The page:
Scalzi has borrowed a universe from another writer, H. Beam Piper, and made it his own. I haven’t read Piper’s Fuzzy novels, but I loved this one so much, I’m going to look up both more of Scalzi and Piper’s work. But to the review: Jack Holloway is a cocky, sarcastic surveyor (and disbarred lawyer) working as an independent contractor for a huge corporation, ZaraCorp, looking for incredibly rare and expensive gems found only on this planet, Zarathustra. When his carefully placed explosions (set off by his dog Carl in a hugely funny scene) collapse a cliff in contravention of the ecological laws regulating planetary exploration, he’s fired from the company. But the collapse has exposed a huge seam of the rare sunstones and legally, since Jack has been fired, the claim belongs to him. ZaraCorp quickly tries to take Jack back into the fold and work a deal that will make him rich. So everyone’s happy, right?
Meanwhile, a little alien creature has been checking Jack out and when Jack is friendly and shares food with it, quickly moves in with Jack, bringing its entire family along. Jack names them according to their perceived roles. Papa Fuzzy made the first contact and then brought Mama, Baby, Grandpa, and Pinto. They are adorable and quickly convince a reluctant Jack to share a sandwich with them in another memorably funny scene. All the while Jack speaks to them as human, but believes they are nothing more than cute little animals. His ex-girlfriend, the planet’s primary biologist, comes to observe them for a few days and she (Isabel) begins to believe they are sentient. That would be a huge and expensive development to both Jack and ZaraCorp, since discovery of a sentient species would force them off the planet.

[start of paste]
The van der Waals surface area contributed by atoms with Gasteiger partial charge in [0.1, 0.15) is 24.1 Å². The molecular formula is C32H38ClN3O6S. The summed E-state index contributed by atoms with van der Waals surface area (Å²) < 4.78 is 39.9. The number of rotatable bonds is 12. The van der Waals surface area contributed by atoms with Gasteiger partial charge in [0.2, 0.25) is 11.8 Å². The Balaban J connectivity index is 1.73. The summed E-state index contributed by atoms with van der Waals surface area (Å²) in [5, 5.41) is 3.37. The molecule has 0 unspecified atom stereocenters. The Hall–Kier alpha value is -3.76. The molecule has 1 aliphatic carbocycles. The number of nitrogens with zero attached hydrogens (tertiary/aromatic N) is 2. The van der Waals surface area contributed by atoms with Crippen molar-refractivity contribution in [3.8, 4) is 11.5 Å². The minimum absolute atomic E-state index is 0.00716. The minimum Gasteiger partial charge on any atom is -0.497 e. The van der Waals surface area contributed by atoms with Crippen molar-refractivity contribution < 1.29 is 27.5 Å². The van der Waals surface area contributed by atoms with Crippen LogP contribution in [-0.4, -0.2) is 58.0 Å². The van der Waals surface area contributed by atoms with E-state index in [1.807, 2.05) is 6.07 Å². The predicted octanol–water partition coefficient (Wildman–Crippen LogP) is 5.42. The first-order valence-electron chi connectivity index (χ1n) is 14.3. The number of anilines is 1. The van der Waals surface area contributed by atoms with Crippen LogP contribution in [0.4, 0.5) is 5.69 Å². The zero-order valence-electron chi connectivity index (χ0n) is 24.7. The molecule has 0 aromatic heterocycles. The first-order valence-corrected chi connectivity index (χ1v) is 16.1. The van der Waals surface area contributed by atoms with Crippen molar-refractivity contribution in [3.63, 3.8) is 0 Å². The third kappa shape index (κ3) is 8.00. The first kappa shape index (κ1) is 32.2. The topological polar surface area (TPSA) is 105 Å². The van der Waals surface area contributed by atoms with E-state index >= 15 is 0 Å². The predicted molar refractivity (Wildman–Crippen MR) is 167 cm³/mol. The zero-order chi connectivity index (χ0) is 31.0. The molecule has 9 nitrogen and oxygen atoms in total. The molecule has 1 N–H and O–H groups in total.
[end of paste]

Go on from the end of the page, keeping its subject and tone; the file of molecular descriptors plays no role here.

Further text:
Several run-ins with Jack’s nemesis, a brutish security officer, enliven the plot while the set-up for the big trial to decide if the Fuzzy’s are intelligent is laid on. Many plot twists involving Jack’s backstory with his disbarment and the failure of his relationship with Isabel are revealed during the trial. I won’t reveal the ending, but if you believe in the triumph of good over evil, you won’t be disappointed.
Jack is a complex protagonist, kind to his dog Carl and the Fuzzies, but arrogant, self-serving and not above a bit of moral sabotage. Behind his every good gesture is a selfish motive. But just when you think you have figured him out, you realize you haven’t. You can see the conclusion in sight, but how the book (and Jack) get there is highly entertaining. Check it out!